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What You Want To Know About Dandruff

Dandruff – a nuisance and a potential cause for severe embarrassment, especially when you’re wearing something dark on a big night out. But, aside from that, dandruff is seen as a trivial medical condition that affects most people between the ages of 12 and 80 and reaches its peak during adolescence. This potentially embarrassing condition is the result of an excessive shedding of the top layer of the skin and is most commonly found on the scalp and that is how the dandruff starts.

Where normal skin recycles itself every 20-30 days, the affected area completes this process in 2-7 days, thus resulting in dandruff that accumulates on the scalp and drops onto the clothes. The cause for this is widely believed to be Malassezia Globasa, a skin fungus that results in a natural inflammatory response of the body. But, like in all cases of dandruff where the cause remains something of a mystery, there might be other contributing factors too.

Some say a poor diet, stress, the excessive use of hair care products, dry weather and genes play a roll in the formation of dandruff. While this might be true, there are a couple of serious skin conditions which may result in what appears to be excessive dandruff.

  1. Psoriasis is believed to be a hereditary disorder that results in the excessive production of skin cells. The effect of this is that dead skin cells are visible as silvery, flaky, patches on the skin which might be located on the scalp and could resemble dandruff. Although there are no permanent cures for this condition, there are some temporary measures of relief.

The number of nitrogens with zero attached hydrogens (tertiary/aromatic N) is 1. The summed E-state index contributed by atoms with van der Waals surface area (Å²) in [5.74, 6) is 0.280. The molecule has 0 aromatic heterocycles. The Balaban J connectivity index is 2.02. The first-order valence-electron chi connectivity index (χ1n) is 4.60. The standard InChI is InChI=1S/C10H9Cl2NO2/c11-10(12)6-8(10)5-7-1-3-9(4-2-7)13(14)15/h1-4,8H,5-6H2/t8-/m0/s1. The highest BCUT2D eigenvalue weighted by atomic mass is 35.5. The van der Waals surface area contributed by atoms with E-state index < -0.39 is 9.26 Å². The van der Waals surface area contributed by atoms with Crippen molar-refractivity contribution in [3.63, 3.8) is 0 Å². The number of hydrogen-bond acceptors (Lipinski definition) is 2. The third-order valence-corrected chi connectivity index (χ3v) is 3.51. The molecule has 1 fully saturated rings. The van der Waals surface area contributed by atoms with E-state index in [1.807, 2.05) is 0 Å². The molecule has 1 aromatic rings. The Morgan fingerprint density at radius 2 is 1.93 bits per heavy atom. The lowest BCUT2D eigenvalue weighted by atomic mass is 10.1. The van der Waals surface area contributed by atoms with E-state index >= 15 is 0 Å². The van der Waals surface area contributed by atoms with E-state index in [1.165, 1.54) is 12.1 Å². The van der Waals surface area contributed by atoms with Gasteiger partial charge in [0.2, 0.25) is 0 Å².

2. Seborrhoeic dermatitis is another skin condition of which the causes remain unknown that could resemble dandruff. Malassezia furfur, a type of skin fungus, has been implicated in the occurrence of this disorder. Seborrhoeic dermatitis occurs most commonly on the scalp, the eyebrows and the side of the nose and can result either in temporary or permanent hair loss.

The above may result in an excessive formation of dead skin cells on the head and the dandruff may be visible on clothing. If you are experiencing any form of discomfort which might include itchiness, swelling or a burning sensation, then it would be advisable to consult your dermatologist as soon as possible. For all other cases, a few simple hair care tips will prove beneficial:

  1. When dandruff occurs, do not wash the hair less frequently or assume that it is the product of a dry skin. Using oily substances might just aggravate the condition and could result in the hair growing slower due to a lack of ventilation of the hair follicles.
  2. Use a normal shampoo to keep the head clean. This will remove the excess amounts of dead skin and even remove smaller bits that are not visible to the naked eye.
  3. Staying healthy and a reduction in anxiety and stress could also aid toward recovery from dandruff.

In some cases dandruff might still be persistent even after the above methods have been applied. Although this could be mistaken for seborrhoeic dermatitis or psoriasis, the cure might in fact just be a more specific treatment for common dandruff. The treatments for dandruff exist in the form of lotions that can be obtained from your local pharmacy.